For the reasons thus presented, and for others no less apparent, the undersigned cannot assent to the passage of the bill, or permit it to become a law without this evidence of their disapproval; and they now protest against the passage of a bill for the re-organization of the Judiciary; because,
First. It violates the great principles of the government by subjecting the Judiciary to the Legislature;
Second. It is a fatal blow at the independence of the Judges, and the constitutional term of their office;
Third. It is a measure not asked for, or wished for by the people;
Fourth. It will greatly increase the expense of our courts, or else greatly diminish their utility;
Fifth. It will give our courts a political and partizan character, thereby impairing public confidence in their decisions;
Sixth. It will impair our standing in the opinion of other States, and the world;
Seventh. It is a party measure, for party purposes, from which no practical good to the people can possibly arise, but which may be the source of innumerable evils.
The undersigned are well aware that this protest will be altogether unavailing with the majority of this body. The blow has already fallen, and we are compelled to stand by the mournful spectators of the ruin it will cause. But we cannot do otherwise than point out the danger of this measure, its impolicy and its usurpation, in order, at least, that the despotism of a momentary majority may not become a precedent for succeeding enormities, or future crimes.
We have thus accomplished our only remaining duty on this painful subject, and we commit the final decision of this great question to the judgment and justice of the people. We have struggled ineffectually to guard
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the principles of our government from unhallowed innovation, and we now submit this great question to our constituents, and the country. As Representatives, we can do no more; as citizens, we shall be found where we have ever been, contending for the supremacy of the Constitution.
Nor are we without our great consolation; there is a spirit in the people, sometimes slumbering, but never extinct, which, when thoroughly aroused by usurpation or tyranny, will overwhelm the usurper and his devices in an undistinguished ruin; nor can they long escape this generous indignation, who prostitute the power bestowed by the people to unworthy ends or selfish purposes. When that spirit shall kindle in its might, and rebuke the authors and abettors of this plan, we may rely upon this protest as a proof of our fidelity to the cause of the country, and a shield against the indignation of the people.9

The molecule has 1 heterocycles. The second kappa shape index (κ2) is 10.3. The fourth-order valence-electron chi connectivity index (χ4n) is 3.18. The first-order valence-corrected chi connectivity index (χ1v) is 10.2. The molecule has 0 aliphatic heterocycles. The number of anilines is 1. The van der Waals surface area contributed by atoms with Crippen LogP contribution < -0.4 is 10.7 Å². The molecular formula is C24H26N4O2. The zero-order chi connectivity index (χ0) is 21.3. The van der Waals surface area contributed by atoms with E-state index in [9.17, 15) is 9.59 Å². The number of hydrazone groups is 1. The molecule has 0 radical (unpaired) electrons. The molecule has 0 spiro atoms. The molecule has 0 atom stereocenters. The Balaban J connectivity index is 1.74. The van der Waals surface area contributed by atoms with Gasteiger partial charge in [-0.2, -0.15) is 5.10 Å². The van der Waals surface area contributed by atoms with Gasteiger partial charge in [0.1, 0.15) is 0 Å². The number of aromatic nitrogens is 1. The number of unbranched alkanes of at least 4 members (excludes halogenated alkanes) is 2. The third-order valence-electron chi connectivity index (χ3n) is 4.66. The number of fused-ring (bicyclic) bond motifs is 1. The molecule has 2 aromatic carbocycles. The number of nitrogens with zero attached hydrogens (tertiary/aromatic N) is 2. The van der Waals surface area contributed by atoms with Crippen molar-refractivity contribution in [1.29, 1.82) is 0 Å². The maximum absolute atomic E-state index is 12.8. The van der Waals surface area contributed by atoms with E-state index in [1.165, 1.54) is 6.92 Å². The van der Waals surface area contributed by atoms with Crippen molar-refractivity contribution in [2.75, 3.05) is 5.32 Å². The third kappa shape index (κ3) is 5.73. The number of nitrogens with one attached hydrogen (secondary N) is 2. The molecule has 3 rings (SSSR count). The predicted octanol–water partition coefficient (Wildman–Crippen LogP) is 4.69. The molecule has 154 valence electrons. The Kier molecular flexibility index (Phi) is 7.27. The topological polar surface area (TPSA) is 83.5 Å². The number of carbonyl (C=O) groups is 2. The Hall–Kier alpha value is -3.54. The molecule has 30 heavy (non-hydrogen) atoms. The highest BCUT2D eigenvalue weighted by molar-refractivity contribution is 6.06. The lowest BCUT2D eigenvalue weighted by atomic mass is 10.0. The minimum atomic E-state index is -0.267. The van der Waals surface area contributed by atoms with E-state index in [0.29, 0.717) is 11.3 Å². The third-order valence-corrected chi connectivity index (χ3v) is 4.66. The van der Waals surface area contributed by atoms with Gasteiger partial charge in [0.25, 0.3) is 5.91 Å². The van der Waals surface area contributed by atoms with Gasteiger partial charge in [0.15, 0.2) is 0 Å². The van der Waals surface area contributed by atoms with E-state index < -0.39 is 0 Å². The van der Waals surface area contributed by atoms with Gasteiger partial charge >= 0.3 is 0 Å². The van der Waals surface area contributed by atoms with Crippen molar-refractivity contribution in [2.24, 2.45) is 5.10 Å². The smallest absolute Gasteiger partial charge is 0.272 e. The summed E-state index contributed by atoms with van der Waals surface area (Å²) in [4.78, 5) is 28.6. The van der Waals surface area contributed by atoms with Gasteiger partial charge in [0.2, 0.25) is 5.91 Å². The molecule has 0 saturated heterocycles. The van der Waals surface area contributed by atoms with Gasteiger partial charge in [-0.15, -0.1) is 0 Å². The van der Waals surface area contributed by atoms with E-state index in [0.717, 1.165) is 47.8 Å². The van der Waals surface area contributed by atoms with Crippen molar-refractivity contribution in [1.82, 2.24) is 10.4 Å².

1No handwritten version of this protest is extant. Abraham Lincoln affixed his name to the protest, but the extent of his involvement in its composition is uncertain. John J. Hardin presented the protest in the House of Representatives, and Albert Beveridge used that to strengthen his contention that it was authored by Hardin. Probably both the protest and the circular against the judiciary law were the product of several Whigs in collaboration.
Albert J. Beveridge, Abraham Lincoln, 1809-1858 (Boston and New York: Houghton Mifflin, 1928), 1:297.
2On February 10, 1841, the General Assembly overrode the objections of the Council of Revision and passed the judiciary act. Two politically contentious issues led the General Assembly to pass a law to reorganize the state judiciary. The first was a test case in the Jo Daviess County Circuit Court, Spraggins v. Houghton, a Whig Party challenge of an election in which an unnaturalized Irish immigrant cast a ballot. The court ruled against Spraggins, the election judge who had permitted the vote; and Stephen A. Douglas, a Democrat, took the case on appeal to the Illinois Supreme Court. Believing that the Whig-dominated court (consisting of Whigs William Wilson, Samuel D. Lockwood, and Thomas C. Browne and Democrat Theophilus W. Smith) would decide the case on political principal, Douglas obtained a continuance for after the November election. The second issue was the refusal of Illinois Secretary of State Alexander P. Field, a Whig, to vacate his office when Democratic Governor Thomas Carlin sought to replace him with a Democrat, John A. McClernand. The Illinois Supreme Court sustained Field's position, and Illinois Whigs claimed that as long as there was no vacancy in the office, the governor had no legal authority to make a new appointment. The Whigs interpreted the secretary of state’s position as a check on the executive office. Democrats contended that the secretary of state served at the pleasure of the incumbent governor, that the office was not a lifetime appointment, and that it should act as a right-hand of the governor and not a check upon him. All of this political controversy played a role in the 1840 state election. Field, called King Alexander I in the Democratic press, was unpopular with Illinois voters, and so was the Whig Party's support of him. The Whig's opposition to foreign voters, who tended to vote along Democratic lines, was also an unpopular position among the electorate. The August election, therefore, resulted in a Democratic majority in the Illinois General Assembly, in sharp contrast to Whig dominance in the federal election. When legislature convened on November 23, 1840, the Democrats sought to removed the obstacle of the Whig-dominated Supreme Court with the judiciary bill, which Adam W. Snyder introduced in the Senate on December 10. Meanwhile, Governor Carlin nominated Stephen A. Douglas as secretary of state, and the Senate confirmed the nomination. When it became obvious that the judiciary bill would pass, Field finally acquiesced and resigned his position.